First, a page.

Chuck Haralson and Ken Smith were inducted into the Arkansas Tourism Hall of Fame during the 43rd annual Governor’s Conference on Tourism
As Salon asks, where's the rightwing outrage at growing evidence of massive vote fraud in the work of a Republican consultant with an unsavory past (trashing Democratic voter registrations). The game includes the filing of bogus address changes for voters in important swing states like Florida. When the real voters go to the polls, their vote can be challenged because of a discrepancy in the address they present at the polls and what the changed record shows. Challenged votes often don't get counted. Ask Republican Rep. Tim Griffin about this. Rove's boy can explain.
Acorn, you say? Nothing they did came to any voting consequence. A handful of thousands of canvassers being paid by the piece submitted false registrations, which were caught and not entered on voter rolls. No illegal vote came of it. This Republican scheme, however, has the potential, in addition to registering dead people, to disenfranchise voters.
Where's wingnut Nate Bell and other reactionary Repubicans who ceaselessly beat the drum for vote integrity and voter ID laws (which wouldn't stop this kind of deceit)? Writes Salon:
So far, there’s been literally zero mention on leading conservative blogs and media outlets. While it’s been less than 24 hours since news that the RNC had dropped the firm broke, considering the breathless way these outlets have covered voter fraud schemes involving Democrats, one would expect at least a mention. But a search on Strategic Allied Consulting or Nathan Sproul turns up zero results on the Weekly Standard, the National Review, RedState, the Breitbart sites, Michelle Malkin, Hot Air and other leading conservative blogs that have written about voter fraud. Fox News has also been silent on the issue, according to a transcript search.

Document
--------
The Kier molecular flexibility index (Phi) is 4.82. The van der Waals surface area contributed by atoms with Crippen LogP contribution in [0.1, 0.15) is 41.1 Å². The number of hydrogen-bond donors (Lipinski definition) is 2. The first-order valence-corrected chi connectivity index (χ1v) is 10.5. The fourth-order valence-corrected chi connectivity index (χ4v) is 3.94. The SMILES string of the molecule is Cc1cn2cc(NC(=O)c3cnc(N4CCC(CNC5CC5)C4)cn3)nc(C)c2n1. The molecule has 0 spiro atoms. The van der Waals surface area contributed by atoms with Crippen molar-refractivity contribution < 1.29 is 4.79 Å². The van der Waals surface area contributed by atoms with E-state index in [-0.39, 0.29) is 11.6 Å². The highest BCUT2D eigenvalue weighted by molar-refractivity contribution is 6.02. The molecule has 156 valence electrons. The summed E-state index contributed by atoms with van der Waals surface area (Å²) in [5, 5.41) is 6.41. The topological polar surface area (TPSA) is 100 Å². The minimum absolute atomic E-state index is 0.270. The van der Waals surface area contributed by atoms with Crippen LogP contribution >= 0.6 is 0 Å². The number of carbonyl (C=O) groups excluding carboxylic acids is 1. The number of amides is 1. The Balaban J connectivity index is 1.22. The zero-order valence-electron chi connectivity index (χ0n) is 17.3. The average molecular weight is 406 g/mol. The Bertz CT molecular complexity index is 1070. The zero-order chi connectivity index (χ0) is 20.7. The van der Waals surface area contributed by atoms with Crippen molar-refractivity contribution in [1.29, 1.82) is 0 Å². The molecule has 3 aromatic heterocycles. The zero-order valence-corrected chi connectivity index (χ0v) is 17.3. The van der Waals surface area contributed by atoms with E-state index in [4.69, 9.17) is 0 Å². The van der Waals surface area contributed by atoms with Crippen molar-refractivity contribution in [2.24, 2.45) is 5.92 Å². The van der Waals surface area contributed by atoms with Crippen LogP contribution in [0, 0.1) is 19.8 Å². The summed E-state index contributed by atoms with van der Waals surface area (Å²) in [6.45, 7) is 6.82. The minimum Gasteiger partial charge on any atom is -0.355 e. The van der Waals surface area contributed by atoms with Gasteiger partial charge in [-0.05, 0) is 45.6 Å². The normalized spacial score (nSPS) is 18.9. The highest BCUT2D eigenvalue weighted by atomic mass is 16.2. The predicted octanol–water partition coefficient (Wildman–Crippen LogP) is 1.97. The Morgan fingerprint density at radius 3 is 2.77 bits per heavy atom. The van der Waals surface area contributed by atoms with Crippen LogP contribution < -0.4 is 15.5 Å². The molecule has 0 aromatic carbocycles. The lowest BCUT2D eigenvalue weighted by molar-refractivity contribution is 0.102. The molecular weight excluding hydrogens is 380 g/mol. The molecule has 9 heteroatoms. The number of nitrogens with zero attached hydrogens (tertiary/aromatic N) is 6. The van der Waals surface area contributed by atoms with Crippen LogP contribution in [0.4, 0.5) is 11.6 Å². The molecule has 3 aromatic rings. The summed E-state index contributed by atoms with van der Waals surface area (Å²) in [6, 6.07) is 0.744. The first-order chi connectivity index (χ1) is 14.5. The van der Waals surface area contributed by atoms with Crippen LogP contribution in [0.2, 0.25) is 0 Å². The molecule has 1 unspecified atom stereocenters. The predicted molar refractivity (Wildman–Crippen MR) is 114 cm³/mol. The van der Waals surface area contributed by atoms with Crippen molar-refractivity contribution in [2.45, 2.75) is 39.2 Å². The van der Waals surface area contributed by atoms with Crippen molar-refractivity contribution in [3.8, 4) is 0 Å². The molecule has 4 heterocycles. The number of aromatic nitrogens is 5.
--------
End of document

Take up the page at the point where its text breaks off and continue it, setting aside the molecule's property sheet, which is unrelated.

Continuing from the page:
The LA Times reports that the operation was engaged by the Republican Party to work in seven swing states — Florida, Colorado, Virginia, North Carolina, Nevada, Ohio and Wisconsin. Here's the problem:
Most were changes in current registrations filed in the names of real voters, but signatures were spelled differently than the applicants’ names. Fake house numbers were given, and date of births did not match the names. The biggest red flag was that most of the forms were missing Social Security numbers.
... But if fraudulent forms changing the addresses of actual voters are inadvertently processed, they could create obstacles at the polls. If someone’s address is changed within the same county, they could still cast a ballot once poll workers were able to establish that the voter was in the correct precinct.
...“It’s another step the clerk, the poll worker and the voter would have to go through in order to cast a vote,” Davis said.
Things would get more complicated if a voter’s address has been changed to another county. If that were the case, the voter would be forced to cast a provisional ballot, which would be evaluated later in the week by a local canvassing board.
More than 2,000 provisional ballots were cast in Florida in 2008; less than half of those ballots were ultimately counted, according to University of Florida election law professor Daniel Smith.
One thousand ballots not counted. Think that matters? Ask Al Gore.
A nationwide, Republican-financed scheme has produced hundreds of bogus voter registrations in critical states. Fox News? Hannity? Limbaugh? Anybody? Could we suggest the same fate for the Republican National Committee that Acorn met?
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